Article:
17. 17. Meckel’s cartilage has the following fate: H & E stained section-Meckel’s cartilage Prenatal Development of the Human Mandible. THE ANATOMICAL RECORD 263:314–325(2001) Its posterior end forms the malleus and incus of the inner ear and the sphenomandibular ligament; but its fibrocellular capsule persists to form the sphenomandibular ligament . From the lingula forward to the division of the alveolar nerve into its incisive and mental branches, Meckel’s cartilage degenerates.
  18. 18.   The further growth of mandible is influenced by the appearance of 3 secondary cartilages: 1) Condylar cartilage 2) Coronoid cartilage 3) Symphyseal cartilage
  19. 19. Carrot shaped cartilage appears (at 12 weeks of development) in the region of the condyle and occupies most of the developing ramus. It is rapidly converted to bone by endochondral ossification. It gives rise to: • Condyle head and neck of the mandible. • The posterior half of the ramus to the level of inferior dental foramen. At 20 weeks a thin layer of cartilage remains in the condylar head. Remnants of cartilage persists until the end of 2nd decade of life. The condylar cartilage
  20. 20. The coronoid cartilage: It is relatively transient growth cartilage center ( 4th MIU). It gives riseto: • Coronoid process. • The anterior half of the ramus to the level of inferior dental foramen. Disappears long before birth.
  21. 21.  They are two in number. Appear in the connective tissue between the two ends of Meckel’s cartilage. They are obliterated within the 1st year afterbirth.   Symphyseal cartilage:
  22. 22. THE ALVEOLAR PROCESS
  23. 23.  It starts when the deciduous tooth germs reaches the early bell stage.  The bone of the mandible begins to grow on each side of the tooth germ.  By this growth the tooth germs come to be in a trough or groove of bone, which also includes the alveolar nerves and blood vessels.  Later on, septa of bone between the adjacent tooth germs develop, keeping each tooth separate in its bony crept.  The mandibular canal is separated from the bony crypts by a horizontal plate of bone.  The alveolar processes grow at a rapid rate during the periods of tooth eruption.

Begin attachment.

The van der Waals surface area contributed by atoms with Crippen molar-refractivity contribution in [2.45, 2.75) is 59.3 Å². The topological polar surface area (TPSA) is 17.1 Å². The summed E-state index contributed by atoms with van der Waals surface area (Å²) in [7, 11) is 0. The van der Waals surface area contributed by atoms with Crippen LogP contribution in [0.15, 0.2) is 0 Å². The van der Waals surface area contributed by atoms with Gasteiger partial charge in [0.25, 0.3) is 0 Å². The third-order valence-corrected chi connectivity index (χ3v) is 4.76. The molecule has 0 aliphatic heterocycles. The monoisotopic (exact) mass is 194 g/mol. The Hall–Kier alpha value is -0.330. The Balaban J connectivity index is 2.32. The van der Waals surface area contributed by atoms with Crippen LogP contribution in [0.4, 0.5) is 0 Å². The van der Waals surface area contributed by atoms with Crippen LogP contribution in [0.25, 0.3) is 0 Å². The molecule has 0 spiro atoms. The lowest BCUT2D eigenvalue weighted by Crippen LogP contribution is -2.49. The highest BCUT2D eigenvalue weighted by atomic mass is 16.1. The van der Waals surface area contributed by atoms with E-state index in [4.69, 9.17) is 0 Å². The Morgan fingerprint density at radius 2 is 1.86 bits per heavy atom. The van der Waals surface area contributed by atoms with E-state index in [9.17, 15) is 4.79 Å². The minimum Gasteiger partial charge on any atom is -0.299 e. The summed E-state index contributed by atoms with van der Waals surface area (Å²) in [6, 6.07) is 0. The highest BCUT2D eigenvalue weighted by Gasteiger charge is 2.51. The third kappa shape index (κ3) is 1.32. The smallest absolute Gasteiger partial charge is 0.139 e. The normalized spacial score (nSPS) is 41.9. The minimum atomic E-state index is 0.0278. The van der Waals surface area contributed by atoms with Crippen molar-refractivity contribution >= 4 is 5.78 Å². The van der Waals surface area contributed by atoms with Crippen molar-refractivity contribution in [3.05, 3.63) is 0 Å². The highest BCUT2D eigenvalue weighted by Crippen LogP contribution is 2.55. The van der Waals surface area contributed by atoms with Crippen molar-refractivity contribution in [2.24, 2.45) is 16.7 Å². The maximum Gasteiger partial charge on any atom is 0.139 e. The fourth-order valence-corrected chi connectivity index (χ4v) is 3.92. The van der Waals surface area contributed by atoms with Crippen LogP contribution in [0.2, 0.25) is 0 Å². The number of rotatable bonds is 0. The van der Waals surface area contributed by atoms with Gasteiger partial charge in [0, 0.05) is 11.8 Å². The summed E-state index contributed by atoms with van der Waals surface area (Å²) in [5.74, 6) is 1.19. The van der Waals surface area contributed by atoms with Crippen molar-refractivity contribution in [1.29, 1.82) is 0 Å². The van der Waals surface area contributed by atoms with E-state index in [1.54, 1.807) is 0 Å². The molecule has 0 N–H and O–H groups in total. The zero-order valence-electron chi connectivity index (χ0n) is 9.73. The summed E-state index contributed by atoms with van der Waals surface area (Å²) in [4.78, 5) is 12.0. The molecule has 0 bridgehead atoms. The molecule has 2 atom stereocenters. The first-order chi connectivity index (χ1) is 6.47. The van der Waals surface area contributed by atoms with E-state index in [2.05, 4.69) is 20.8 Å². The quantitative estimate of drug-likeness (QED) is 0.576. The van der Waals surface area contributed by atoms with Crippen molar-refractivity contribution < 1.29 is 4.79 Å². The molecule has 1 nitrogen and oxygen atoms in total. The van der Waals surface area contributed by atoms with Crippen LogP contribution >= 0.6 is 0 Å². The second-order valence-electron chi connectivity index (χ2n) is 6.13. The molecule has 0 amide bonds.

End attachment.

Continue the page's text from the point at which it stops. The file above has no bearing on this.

24. 24. GROWTH OF THE MANDIBLE
  25. 25. I. Growth of secondary cartilage II. Development of the alveolar process III. Sub-periosteal bone apposition Growth of Mandible
  26. 26. Growth by secondary cartilage Increase in height of the mandibular ramus Increase in the overall length of the mandible Increase in the inter-condylar distance I. Growth of secondary cartilage
  27. 27. II. Development of the alveolar process:  The alveolar process develops in response to the presence of tooth buds.  As the teeth erupt the alveolar process develops and increases in height by bone deposition at the margins.  The alveolar bone adds to the height and thickness of the body of the mandible.  In case of absence of teeth, the alveolar bone fails to develop and it resorbs in the event of tooth extraction.
  28. 28. III. Sub-periosteal bone apposition: Bone deposition Bone resorption Result in External surface of the mandible Inner surface of the mandible Increase the transeverse dimension Posterior border of the ramus Anterior border of the ramus Adjust the thickness of the ramus Anterior border of the coronoid process Posterior border of the coronoid process Displacement of the coronoid process Chin region ‫ــــــــــــــــــــــــ‬ Modeling of the lower face
  29. 29. AGE CHANGES IN THE MANDIBLE
  30. 30. At birth The body of the bone is a mere shell, containing the sockets of the two incisor, the canine, and the two deciduous molar teeth, imperfectly partitioned off from one another. The mandibular canal is of large size, and runs near the lower border of the bone. The mental foramen opens beneath the socket of the first deciduous molar tooth. The angle is obtuse (175°), and the condyloid portion is nearly in line with the body. The coronoid process is of comparatively large size, and projects above the level of the condyle.